Head-hoppin' and author intrusion -- my way

Or...when rules should be broken

Probably to the horror of writers, editors and other POV purists everywhere, I write in what I call modified omniscient POV. That means the POV switches between an invisible, impersonal narrator and one character per scene. That's what keeps it from being head-hopping.

Photo by C. Ward
I think I developed this method from being a boomer, i.e, first generation TV watcher. My impersonal narrator is like a video camera. The reader sees what's going on through the camera's lens. Usually it's in a neutral location and can pan and cut between characters. It can zoom into microscopic level and zoom out all the way across the universe. Now and then during a scene, it moves to the POV character, above or beside his head, so the reader sees what that character sees; and when the "camera" is there, the reader can know what the character is thinking and feeling.

Follow this link for an example of a scene told from this dual viewpoint: The Candidate Excerpt. (Use your browser's back button to return here.)

In this scene, the impersonal narrator is the one describing the three men's physical appearance. The narrator shares POV with Randy. We can see what he's thinking (he wants his friends' help and support with his run for Congress). The camera/narrator never tells us what's in Shelby's or John Mark's head. We have to interpret it through their words and actions, as seen by the camera and/or Randy.

As a reader, I find blatant head-hopping as annoying as anyone else, but subtly switching the POV "camera" between the impersonal narrator and one character per scene isn't head-hopping, in my opinion. And it removes what I consider to be an arbitrary and unnecessarily restrictive "rule" that engenders some workarounds and remedies that can be as annoying as the original headhopping.

Being omniscient, the impersonal narrator also knows things the POV character might not know--or knows but might not be thinking of at the moment. The narrator can pass along information that the reader needs in those circumstances. Here's an example of narrator-supplied information, also known as author intrustion (in bolded and italicized text). Purists no doubt hate it, but I've never had a reader even mention it:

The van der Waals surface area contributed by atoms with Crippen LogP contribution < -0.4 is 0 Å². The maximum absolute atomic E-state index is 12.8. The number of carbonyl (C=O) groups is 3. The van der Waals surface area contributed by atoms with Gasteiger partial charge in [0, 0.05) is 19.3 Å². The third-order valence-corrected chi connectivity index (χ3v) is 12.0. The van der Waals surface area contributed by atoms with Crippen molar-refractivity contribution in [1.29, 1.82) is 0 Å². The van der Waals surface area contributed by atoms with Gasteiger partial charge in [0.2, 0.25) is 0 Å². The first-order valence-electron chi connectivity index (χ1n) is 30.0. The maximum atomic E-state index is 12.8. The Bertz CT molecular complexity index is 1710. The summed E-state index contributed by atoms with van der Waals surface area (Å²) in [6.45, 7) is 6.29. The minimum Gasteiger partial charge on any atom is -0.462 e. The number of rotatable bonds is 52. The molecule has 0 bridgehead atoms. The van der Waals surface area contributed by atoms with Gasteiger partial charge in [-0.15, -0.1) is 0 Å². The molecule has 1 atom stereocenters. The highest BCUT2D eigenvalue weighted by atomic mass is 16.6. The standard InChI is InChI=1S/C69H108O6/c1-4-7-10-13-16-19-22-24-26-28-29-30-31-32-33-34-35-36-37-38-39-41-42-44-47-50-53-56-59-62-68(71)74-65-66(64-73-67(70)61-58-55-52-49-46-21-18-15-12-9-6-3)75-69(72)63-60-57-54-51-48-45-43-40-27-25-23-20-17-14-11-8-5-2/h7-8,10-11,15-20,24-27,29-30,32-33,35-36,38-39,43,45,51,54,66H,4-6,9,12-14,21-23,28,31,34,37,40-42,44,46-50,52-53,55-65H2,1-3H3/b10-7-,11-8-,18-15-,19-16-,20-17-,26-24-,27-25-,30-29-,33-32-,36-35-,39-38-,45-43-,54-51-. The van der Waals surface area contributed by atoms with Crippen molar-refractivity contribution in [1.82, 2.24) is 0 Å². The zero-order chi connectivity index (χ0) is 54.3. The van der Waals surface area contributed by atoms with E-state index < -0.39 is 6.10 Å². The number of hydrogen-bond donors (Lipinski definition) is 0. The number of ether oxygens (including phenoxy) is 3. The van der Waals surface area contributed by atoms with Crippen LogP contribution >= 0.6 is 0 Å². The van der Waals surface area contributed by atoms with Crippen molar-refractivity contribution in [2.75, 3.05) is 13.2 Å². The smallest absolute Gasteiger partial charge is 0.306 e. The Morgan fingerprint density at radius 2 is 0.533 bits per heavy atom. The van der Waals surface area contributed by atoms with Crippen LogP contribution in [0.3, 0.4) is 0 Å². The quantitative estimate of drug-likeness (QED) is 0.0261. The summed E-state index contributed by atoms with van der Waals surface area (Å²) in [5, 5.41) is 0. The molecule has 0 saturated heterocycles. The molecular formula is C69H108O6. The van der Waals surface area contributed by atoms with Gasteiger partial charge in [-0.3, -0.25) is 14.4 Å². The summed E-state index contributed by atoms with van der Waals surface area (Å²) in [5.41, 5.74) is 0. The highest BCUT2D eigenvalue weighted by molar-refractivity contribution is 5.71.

When his plate was cleared, Troy checked the lunch bag to see if a small dessert was tucked in there somewhere, but there was nothing. Patty must be planning a high-calorie dessert for supper if she was depriving him at lunch.

His attention was caught by a piece of paper protected in a plastic sandwich bag and he took it out. It was a small, cream-colored envelope, cool to the touch from having been in a compact refrigerator in his office all morning. Inside was one of his wife’s notecards, a pine bough and her first name printed in gold on the front. The cards were blank, for writing personal messages.

This one had no written message, though. When he opened it, a smaller folded paper about the size of a business check fell out and barely missed his plate. He unfolded it, looked at it a few moments, cut his eyes away and stifled a smile.

“What is it?” Max said, bristling with curiosity.

“It’s a gift certificate.”

“She’s kinda jumping the gun on your birthday a little bit, isn’t she? Anniversary, too.”

The Stevensons’ tenth wedding anniversary was coming up at the end of June, and Troy’s thirty-third birthday in early July.

“She wouldn’t give me a gift certificate for either one of those.” He put the certificate and card back in the envelope and slid it into his inside breast pocket. “It’s a no-occasion gift certificate."
From Southern Man by Connie Chastain              

Story-telling isn't mathematics. There isn't a formula that must be followed. It is an art form, and when the rules create a solution worse than the problem, that's when rules can be, and should be, cirumvented.  In my ever so humble opinion